English, Film, Review

Broken Horses

 A tale of two brothers (Chris Marquette, Anton Yelchin) ripped apart by circumstances and then brought together only to face an enemy (Vincent D’Onofrio), who will stop at nothing to break their bond.

Loosely based on Vidhu Vinod Chopra’s original Parinda, Broken Horses reprises the story in the desert lands of the US-Mexico border. So we have a true-blue Hollywood film directed by a true-blue Bollywood director, and barring a few like Shekhar Kapur, this feat is as rare as it gets. And to be fair, there are some things to appreciate here. The performances are impressive and so is the cinematography. The movie does not fail due to the want of acting chops or production quality. What it lacks is plain, strong storytelling.

Broken Horses had all the makings of a strong, moody tale with sparse characters and dusty landscapes of a Western. It could have even aimed somewhere between Unforgiven and A History Of Violence but unfortunately ends up way off-the-mark. The tension and mood that Chopra tries to build could have worked well had it not been for the predictable turn of events and all too familiar tropes of brotherly sagas. Eventually, the plot just doesn’t have enough conflicts and the story is much better suited for a TV movie or a 40 minute episode rather than a 2 hour movie. Consequently, the events seem stretched and apart from the intended ones, boredom is one of the major emotions you’ll feel undergoing this ordeal. The melodrama doesn’t help either. Chris Marquette has the most to do but he overplays the slow-brained older brother. Anton Yelchin is controlled, but it’s Vincent D’Onofrio as Julius Hench who makes the movie watchable with his menacing demeanor. His overbearing persona is pitch-perfect and his performance alone deserved a better movie.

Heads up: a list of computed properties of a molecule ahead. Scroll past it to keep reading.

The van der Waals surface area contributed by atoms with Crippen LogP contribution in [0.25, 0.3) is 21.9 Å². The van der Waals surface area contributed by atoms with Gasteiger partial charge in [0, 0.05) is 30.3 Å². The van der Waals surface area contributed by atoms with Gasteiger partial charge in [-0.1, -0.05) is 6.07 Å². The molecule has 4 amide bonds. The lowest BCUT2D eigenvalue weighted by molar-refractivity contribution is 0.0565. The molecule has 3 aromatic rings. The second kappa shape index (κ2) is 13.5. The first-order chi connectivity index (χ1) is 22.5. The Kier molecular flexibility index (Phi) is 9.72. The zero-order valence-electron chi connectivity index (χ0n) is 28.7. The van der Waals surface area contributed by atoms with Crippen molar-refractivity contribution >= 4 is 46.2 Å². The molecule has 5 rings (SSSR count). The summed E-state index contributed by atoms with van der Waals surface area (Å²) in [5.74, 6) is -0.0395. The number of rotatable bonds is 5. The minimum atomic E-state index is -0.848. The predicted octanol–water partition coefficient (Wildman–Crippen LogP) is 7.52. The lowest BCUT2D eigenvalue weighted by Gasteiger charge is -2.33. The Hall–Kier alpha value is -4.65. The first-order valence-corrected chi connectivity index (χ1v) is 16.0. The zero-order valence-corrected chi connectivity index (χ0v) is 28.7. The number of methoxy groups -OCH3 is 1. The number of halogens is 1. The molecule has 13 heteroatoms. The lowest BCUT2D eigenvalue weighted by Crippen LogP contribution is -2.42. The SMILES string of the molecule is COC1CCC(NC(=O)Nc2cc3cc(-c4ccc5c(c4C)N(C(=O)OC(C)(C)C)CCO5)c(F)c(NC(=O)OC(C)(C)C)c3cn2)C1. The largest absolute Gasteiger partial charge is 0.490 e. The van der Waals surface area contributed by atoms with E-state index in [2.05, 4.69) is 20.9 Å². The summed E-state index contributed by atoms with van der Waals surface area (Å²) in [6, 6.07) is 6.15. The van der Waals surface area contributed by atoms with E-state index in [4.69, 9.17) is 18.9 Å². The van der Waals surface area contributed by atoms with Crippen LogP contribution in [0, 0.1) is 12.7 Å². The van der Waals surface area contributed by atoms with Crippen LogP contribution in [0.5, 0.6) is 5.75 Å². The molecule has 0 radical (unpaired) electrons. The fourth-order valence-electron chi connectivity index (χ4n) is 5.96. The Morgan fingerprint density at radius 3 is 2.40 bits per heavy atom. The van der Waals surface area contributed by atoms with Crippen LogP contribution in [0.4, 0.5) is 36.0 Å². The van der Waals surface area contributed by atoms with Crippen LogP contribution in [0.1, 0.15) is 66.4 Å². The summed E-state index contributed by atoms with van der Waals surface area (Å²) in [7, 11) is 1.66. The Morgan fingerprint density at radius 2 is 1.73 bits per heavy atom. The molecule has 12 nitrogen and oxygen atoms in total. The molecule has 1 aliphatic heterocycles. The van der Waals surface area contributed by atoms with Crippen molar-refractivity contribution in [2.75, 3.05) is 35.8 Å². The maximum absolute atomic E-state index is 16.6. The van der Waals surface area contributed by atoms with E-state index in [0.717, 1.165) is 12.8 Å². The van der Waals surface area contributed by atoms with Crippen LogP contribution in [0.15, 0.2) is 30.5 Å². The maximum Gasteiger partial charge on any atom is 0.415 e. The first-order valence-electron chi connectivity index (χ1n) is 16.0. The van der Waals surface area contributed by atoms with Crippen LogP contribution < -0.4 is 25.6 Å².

The cinematography by the brilliant Tom Stern (long time Clint Eastwood collaborator) is the other aspect of the movie that lands it above the usual fare. But finally, the film reaffirms that content is king and the lack of it is telling in Broken Horses.


English, Action, Drama, Color

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